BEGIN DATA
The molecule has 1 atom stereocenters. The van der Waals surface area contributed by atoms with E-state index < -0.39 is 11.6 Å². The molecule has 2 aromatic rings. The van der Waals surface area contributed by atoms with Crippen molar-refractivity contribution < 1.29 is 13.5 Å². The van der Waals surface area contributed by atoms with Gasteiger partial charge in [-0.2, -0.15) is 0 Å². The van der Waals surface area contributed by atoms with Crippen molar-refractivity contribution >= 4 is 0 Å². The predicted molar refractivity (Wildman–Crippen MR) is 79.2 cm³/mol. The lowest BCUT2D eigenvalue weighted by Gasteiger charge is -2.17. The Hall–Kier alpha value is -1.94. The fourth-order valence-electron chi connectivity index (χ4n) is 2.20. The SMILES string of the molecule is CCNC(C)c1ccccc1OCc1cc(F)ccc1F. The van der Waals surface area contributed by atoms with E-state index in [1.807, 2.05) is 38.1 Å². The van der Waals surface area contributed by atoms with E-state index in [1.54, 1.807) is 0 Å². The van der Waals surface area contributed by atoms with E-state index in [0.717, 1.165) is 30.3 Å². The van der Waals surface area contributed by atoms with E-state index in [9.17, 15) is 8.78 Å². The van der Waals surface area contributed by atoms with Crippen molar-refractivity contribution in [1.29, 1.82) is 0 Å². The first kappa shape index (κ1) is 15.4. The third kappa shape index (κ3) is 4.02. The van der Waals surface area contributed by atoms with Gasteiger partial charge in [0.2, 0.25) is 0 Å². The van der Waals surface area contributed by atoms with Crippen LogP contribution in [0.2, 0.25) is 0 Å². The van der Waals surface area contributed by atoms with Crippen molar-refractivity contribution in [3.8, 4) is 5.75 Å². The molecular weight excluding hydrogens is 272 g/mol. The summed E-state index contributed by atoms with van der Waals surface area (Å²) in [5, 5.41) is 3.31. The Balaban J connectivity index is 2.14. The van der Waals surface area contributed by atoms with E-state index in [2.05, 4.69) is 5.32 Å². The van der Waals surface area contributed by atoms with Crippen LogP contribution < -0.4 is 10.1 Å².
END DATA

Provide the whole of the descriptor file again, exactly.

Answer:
The molecule has 1 atom stereocenters. The van der Waals surface area contributed by atoms with E-state index < -0.39 is 11.6 Å². The molecule has 2 aromatic rings. The van der Waals surface area contributed by atoms with Crippen molar-refractivity contribution < 1.29 is 13.5 Å². The van der Waals surface area contributed by atoms with Gasteiger partial charge in [-0.2, -0.15) is 0 Å². The van der Waals surface area contributed by atoms with Crippen molar-refractivity contribution >= 4 is 0 Å². The predicted molar refractivity (Wildman–Crippen MR) is 79.2 cm³/mol. The lowest BCUT2D eigenvalue weighted by Gasteiger charge is -2.17. The Hall–Kier alpha value is -1.94. The fourth-order valence-electron chi connectivity index (χ4n) is 2.20. The SMILES string of the molecule is CCNC(C)c1ccccc1OCc1cc(F)ccc1F. The van der Waals surface area contributed by atoms with E-state index in [1.807, 2.05) is 38.1 Å². The van der Waals surface area contributed by atoms with E-state index in [1.54, 1.807) is 0 Å². The van der Waals surface area contributed by atoms with E-state index in [0.717, 1.165) is 30.3 Å². The van der Waals surface area contributed by atoms with E-state index in [9.17, 15) is 8.78 Å². The van der Waals surface area contributed by atoms with Crippen molar-refractivity contribution in [1.29, 1.82) is 0 Å². The first kappa shape index (κ1) is 15.4. The third kappa shape index (κ3) is 4.02. The van der Waals surface area contributed by atoms with Gasteiger partial charge in [0.2, 0.25) is 0 Å². The van der Waals surface area contributed by atoms with Crippen LogP contribution in [0.2, 0.25) is 0 Å². The van der Waals surface area contributed by atoms with Crippen molar-refractivity contribution in [3.8, 4) is 5.75 Å². The molecular weight excluding hydrogens is 272 g/mol. The summed E-state index contributed by atoms with van der Waals surface area (Å²) in [5, 5.41) is 3.31. The Balaban J connectivity index is 2.14. The van der Waals surface area contributed by atoms with E-state index in [2.05, 4.69) is 5.32 Å². The van der Waals surface area contributed by atoms with Crippen LogP contribution < -0.4 is 10.1 Å².